In times of economic change, competition increases and higher education institutions and employers seek individuals with the best credentials and skills. A degree from an overseas, English-speaking university can be a big advantage. Plus, international experience is highly valued by employers of multinational companies and firms that do business all around the world.
Taking the First Step
If you’re not a native speaker of English, you will need to show you can use and understand English at university level. Schools rely on English-language proficiency tests like the TOEFL® test, IELTS, CAE to measure applicants’ English language abilities.
Studying in Glasgow
By studying abroad, you expand your choices to include the world’s top higher education institutions, as well as the opportunity to take courses you may not find anywhere else. You will also have a chance to experience new languages, cultures and lifestyles.
Glasgow is a multicultural city; the biggest city in Scotland and the fourth biggest city in the United Kingdom. The history of the city stretches back to the of earliest times. Stone Age canoes unearthed along the banks of the River Clyde suggest early fishing communities.
Celtic druids were among the first identifiable religious tribes to inhabit the area. It’s likely they would have traded with the Romans who, circa 80AD, had a trading post in Cathures, the earlier name for Glasgow. In 143AD the Romans erected the turf-built Antonine Wall stretching from the Clyde to the Forth to separate Caledonia to the north from Britannia to the south, but the wall was soon abandoned. In 380AD St Ninian, the great Christian missionary, passed through Cathures, consecrating a burial ground, but beyond then little is known until the arrival of St Kentigern in the 6 th century . St Kentigern settled in Glasgow (or Glas Cu, generally construed as “dear green place”) in 543AD following exile from Culross where his miracle powers had aroused jealousy among his monastic brothers.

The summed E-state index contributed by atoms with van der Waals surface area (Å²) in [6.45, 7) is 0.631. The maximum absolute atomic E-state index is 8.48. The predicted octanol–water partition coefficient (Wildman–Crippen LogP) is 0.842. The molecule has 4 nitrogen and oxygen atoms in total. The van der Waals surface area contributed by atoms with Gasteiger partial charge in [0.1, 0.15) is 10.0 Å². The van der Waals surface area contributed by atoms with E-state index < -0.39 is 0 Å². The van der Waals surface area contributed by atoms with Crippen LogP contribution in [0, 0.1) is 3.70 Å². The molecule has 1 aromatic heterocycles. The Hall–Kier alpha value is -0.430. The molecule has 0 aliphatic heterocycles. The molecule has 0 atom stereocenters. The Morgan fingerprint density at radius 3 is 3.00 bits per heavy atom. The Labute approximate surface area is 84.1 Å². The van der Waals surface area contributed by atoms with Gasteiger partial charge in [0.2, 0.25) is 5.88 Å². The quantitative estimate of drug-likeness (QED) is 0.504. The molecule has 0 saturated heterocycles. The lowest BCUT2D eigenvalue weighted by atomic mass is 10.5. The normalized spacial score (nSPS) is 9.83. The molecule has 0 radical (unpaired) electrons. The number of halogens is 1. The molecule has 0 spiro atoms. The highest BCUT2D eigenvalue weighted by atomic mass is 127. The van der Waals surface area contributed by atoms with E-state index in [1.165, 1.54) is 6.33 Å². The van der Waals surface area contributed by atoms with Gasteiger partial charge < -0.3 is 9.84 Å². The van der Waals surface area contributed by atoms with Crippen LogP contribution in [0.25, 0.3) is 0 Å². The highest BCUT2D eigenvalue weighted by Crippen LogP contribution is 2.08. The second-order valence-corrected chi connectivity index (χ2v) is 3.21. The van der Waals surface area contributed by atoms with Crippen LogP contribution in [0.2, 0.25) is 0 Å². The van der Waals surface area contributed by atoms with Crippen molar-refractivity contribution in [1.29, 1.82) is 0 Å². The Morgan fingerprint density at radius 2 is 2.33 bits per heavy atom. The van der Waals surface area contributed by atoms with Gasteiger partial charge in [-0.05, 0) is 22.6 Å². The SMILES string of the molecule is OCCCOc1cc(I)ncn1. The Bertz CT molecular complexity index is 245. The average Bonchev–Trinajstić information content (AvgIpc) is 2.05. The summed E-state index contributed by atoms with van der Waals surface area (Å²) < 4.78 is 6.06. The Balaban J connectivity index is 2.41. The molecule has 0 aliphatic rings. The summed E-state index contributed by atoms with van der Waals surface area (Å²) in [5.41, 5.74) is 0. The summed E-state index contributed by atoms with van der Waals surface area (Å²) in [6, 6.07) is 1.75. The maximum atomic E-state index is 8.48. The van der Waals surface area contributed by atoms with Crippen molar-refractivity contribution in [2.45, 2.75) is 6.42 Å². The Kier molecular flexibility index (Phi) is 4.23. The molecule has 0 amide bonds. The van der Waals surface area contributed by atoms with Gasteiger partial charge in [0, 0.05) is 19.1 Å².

In Glasgow, he established his Christian church on the banks of the Molendinar Burn, a tributary of the Clyde, where Glasgow Cathedral now stands. Such was his great popularity among his ecclesiastical community he was named Mungo meaning “dear one”
Legend has it St Mungo performed four miracles in Glasgow, commemorated on the City of Glasgow’s coat of arms, depicting a tree with a bird perched on its branches and a salmon and a bell on either side.
When Mungo died on 13 January 603, he was buried in his own church, close to the spot where the only two known Glasgow martyrs of the Reformation were later burned at the stake. Between Mungo’s death and Glasgow’s establishment as an Episcopal see in 1145, little is known of the city’s history.
The University of Glasgow (Scottish Gaelic: Oilthigh Ghlaschu, Latin: Universitas Glasguensis) is the fourth-oldest university in the English-speaking world and one of Scotland’s four ancient universities. The university was founded in 1451 and is often ranked in the world’s top 100 universities in tables compiled by various bodies. In 2013, Glasgow moved to its highest ever position, placing 51st in the world and 9th in the UK in the QS World University Rankings.
Studying Abroad is Life-Changing
Studying Abroad Helps Your Career
A study by the Australian government showed:
– Many employers state that having studied abroad helps job candidates stand out.(2)
– Employers view studying abroad as evidence of the ability to adapt to new environments
– It demonstrates exposure to new ideas, philosophies and cultures.
1 Institute for the International Education of Students: The Benefits of Study Abroad